Selective Attention example

There’s a big difference between attentional blinking and selective attention.

Both of these examples focus on something that is already known to us, but only selectively.

Inattentive attention is about the process of looking around a room.

When we’re not looking at something, we’re looking for the right moment to get a glimpse of something else.

We’ll blink in the right place, but we’ll not be selective about it.

Here are two examples of attentional and selective blink: Attentional blink – Attentional blinking is a process of taking in and applying information to a situation.

The process is the same as selective attention: looking at an image or a text and focusing on the details, not the whole picture.

This example focuses on the attentional process.

Selective attention – This example has attentional differences: selective attention is the process where we focus on the content of a situation, but are not selective about the details.

This is an example of attention-specific blink.

Both are focused on the same information: the content, not necessarily the details of that information.

When you’re looking at a subject, you are taking in information about the subject and giving it attention, while selective attention will focus on what’s happening on the subject rather than the information itself.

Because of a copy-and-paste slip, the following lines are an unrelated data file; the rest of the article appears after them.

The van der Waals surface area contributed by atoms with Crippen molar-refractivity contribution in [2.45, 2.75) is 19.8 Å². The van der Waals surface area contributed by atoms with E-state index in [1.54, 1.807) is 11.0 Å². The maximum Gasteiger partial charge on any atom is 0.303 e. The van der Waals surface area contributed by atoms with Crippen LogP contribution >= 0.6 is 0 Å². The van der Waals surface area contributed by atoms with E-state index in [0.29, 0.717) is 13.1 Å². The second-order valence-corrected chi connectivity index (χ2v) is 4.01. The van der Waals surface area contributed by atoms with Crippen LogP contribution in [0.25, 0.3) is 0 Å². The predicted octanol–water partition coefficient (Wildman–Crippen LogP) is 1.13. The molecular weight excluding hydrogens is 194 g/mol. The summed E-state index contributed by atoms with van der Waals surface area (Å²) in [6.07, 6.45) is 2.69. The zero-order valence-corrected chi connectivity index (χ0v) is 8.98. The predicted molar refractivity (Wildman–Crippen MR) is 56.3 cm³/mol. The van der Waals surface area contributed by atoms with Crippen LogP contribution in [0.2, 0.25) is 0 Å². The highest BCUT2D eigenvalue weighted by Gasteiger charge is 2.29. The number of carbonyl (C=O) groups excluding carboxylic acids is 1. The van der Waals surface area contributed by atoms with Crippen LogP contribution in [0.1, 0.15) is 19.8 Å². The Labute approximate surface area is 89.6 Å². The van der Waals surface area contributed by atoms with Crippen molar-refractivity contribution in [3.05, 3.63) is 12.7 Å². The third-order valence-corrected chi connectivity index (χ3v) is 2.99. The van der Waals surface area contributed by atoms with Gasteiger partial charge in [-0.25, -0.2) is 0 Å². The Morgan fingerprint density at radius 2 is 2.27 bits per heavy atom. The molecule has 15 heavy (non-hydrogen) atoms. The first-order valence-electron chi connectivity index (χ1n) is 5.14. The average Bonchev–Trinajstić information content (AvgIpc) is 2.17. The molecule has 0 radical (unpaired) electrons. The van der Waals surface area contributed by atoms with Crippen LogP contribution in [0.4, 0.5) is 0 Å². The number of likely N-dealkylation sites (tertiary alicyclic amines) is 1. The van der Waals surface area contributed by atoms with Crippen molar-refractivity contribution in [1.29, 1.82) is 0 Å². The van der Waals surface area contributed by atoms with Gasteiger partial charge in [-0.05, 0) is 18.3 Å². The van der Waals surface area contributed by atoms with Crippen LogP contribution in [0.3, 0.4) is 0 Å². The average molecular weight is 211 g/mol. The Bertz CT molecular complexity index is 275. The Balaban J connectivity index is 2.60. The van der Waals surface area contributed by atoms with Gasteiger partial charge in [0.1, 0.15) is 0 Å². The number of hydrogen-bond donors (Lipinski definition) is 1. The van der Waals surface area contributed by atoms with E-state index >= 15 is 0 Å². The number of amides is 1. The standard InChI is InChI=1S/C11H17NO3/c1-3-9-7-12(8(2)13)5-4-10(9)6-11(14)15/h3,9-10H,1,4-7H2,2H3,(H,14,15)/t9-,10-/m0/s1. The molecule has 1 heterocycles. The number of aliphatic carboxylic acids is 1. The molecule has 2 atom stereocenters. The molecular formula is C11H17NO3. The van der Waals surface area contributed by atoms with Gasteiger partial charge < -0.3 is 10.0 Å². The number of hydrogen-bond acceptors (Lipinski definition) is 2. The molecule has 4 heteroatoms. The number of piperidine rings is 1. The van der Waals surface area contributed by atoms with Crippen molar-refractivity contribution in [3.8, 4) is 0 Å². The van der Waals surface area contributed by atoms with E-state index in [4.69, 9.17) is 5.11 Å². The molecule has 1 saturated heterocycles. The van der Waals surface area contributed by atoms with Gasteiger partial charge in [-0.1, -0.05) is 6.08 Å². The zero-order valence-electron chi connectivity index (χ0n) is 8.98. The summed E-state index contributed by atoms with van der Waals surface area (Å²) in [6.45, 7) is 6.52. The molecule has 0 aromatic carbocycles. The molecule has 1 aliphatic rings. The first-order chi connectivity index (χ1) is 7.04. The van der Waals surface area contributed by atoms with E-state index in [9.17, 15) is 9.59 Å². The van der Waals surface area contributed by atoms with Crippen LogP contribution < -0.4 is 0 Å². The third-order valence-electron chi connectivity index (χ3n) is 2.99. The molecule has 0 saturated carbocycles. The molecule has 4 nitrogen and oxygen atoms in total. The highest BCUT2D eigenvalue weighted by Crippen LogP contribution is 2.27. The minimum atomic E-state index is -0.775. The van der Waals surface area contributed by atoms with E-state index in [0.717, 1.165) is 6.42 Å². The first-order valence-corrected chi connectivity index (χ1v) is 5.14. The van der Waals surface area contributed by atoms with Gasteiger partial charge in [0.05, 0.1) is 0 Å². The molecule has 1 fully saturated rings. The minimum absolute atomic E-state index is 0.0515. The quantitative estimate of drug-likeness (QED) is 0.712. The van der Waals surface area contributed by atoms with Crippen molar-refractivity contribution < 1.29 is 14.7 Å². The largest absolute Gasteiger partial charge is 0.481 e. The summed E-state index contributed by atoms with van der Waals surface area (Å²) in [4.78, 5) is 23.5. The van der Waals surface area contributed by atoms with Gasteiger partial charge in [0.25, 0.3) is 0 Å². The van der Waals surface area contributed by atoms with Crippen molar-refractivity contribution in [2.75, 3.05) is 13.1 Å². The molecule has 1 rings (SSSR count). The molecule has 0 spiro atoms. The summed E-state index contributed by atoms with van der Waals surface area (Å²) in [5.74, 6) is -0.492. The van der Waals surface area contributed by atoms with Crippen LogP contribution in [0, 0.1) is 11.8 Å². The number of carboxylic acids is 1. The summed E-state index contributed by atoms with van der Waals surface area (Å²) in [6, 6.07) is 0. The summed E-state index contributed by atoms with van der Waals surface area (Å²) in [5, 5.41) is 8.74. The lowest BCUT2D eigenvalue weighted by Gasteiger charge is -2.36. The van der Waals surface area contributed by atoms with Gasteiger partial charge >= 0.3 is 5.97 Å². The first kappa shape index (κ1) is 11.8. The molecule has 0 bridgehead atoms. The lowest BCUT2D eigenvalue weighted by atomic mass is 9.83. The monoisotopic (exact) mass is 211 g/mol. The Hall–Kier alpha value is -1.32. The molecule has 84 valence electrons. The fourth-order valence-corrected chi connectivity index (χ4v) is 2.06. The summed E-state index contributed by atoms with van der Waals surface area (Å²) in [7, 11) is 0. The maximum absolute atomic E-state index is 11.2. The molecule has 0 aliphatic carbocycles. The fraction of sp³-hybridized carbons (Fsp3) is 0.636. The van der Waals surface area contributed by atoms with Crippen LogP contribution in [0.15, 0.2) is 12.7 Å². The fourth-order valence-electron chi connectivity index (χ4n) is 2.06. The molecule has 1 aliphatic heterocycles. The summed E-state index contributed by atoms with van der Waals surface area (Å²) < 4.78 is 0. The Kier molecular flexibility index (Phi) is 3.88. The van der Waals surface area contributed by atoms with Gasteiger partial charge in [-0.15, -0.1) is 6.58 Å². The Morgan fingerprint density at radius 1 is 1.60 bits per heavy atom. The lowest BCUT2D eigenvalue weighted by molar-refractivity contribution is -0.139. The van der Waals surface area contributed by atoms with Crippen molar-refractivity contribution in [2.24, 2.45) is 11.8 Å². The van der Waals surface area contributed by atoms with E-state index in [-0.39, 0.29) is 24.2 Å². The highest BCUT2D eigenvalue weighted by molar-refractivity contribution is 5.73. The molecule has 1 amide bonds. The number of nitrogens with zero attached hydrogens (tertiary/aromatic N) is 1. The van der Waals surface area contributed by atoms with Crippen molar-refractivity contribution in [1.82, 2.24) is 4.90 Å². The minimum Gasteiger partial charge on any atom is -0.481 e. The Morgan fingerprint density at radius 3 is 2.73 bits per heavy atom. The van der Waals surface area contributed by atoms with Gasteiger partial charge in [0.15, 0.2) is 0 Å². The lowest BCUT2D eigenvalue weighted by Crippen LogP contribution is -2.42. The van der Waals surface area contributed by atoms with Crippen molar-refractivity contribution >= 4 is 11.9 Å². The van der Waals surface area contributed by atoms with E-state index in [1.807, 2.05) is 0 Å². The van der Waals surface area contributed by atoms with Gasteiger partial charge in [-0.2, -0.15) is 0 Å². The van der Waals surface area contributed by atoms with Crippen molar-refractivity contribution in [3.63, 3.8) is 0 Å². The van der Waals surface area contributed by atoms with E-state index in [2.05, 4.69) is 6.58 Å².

Selectivity is the opposite: it’s the process by which you concentrate on the information, not on the things around you.

In this example, the focus is on the image of a flower, which we’re interested in, and selective focus is what we’re focusing on: the flower itself.

You can also think of attention in the context of a video.

If we watch a video, we’ll focus on one aspect of the video at a time.

When a video is on, you can’t see a whole scene, but when the video is off, you’ll see a few parts of the scene.

This will be an example where selective attention can be applied: the video will show us a flower with a red flower on it, but you won’t see it in a whole picture, so we’ll be selective.

You could also use selective attention to focus on a few bits of information at a point.

We’re interested only in the red flower.

This would be an instance where we’re selective about what we focus our attention on.

For example, we could say: Look at the red flowers, focus on that one, and that will give us selective attention, because it’s only the red part of the flower.

But in a video where there are many red flowers and you’re focused on only a few of them, you could have selective attention applied.

So it’s not just about looking at things in a certain way, it’s about applying selective attention across the whole situation.